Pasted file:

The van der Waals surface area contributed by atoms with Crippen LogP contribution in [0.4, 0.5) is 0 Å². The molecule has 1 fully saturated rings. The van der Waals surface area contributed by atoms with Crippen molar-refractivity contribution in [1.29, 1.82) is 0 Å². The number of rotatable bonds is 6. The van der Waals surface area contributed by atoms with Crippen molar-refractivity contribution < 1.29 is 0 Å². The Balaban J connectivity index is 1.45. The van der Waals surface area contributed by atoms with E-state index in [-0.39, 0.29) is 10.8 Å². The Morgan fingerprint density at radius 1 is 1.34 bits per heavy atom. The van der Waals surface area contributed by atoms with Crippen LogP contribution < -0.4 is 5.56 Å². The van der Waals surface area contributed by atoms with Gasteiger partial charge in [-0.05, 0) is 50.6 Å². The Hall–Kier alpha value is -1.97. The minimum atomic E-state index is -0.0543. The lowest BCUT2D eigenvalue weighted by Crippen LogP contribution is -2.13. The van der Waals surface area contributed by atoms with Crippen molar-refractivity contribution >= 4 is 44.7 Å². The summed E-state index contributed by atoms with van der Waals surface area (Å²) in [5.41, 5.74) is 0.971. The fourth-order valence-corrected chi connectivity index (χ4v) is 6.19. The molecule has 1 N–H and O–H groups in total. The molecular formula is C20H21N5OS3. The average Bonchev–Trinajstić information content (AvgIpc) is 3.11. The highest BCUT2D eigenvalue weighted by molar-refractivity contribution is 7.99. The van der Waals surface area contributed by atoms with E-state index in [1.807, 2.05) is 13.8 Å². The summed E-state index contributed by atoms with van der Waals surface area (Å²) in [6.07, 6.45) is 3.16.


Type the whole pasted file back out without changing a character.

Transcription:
The van der Waals surface area contributed by atoms with Crippen LogP contribution in [0.4, 0.5) is 0 Å². The molecule has 1 fully saturated rings. The van der Waals surface area contributed by atoms with Crippen molar-refractivity contribution in [1.29, 1.82) is 0 Å². The number of rotatable bonds is 6. The van der Waals surface area contributed by atoms with Crippen molar-refractivity contribution < 1.29 is 0 Å². The Balaban J connectivity index is 1.45. The van der Waals surface area contributed by atoms with E-state index in [-0.39, 0.29) is 10.8 Å². The Morgan fingerprint density at radius 1 is 1.34 bits per heavy atom. The van der Waals surface area contributed by atoms with Crippen LogP contribution < -0.4 is 5.56 Å². The van der Waals surface area contributed by atoms with Gasteiger partial charge in [-0.05, 0) is 50.6 Å². The Hall–Kier alpha value is -1.97. The minimum atomic E-state index is -0.0543. The lowest BCUT2D eigenvalue weighted by Crippen LogP contribution is -2.13. The van der Waals surface area contributed by atoms with Crippen molar-refractivity contribution >= 4 is 44.7 Å². The summed E-state index contributed by atoms with van der Waals surface area (Å²) in [5.41, 5.74) is 0.971. The fourth-order valence-corrected chi connectivity index (χ4v) is 6.19. The molecule has 1 N–H and O–H groups in total. The molecular formula is C20H21N5OS3. The average Bonchev–Trinajstić information content (AvgIpc) is 3.11. The highest BCUT2D eigenvalue weighted by molar-refractivity contribution is 7.99. The van der Waals surface area contributed by atoms with E-state index in [1.807, 2.05) is 13.8 Å². The summed E-state index contributed by atoms with van der Waals surface area (Å²) in [6.07, 6.45) is 3.16.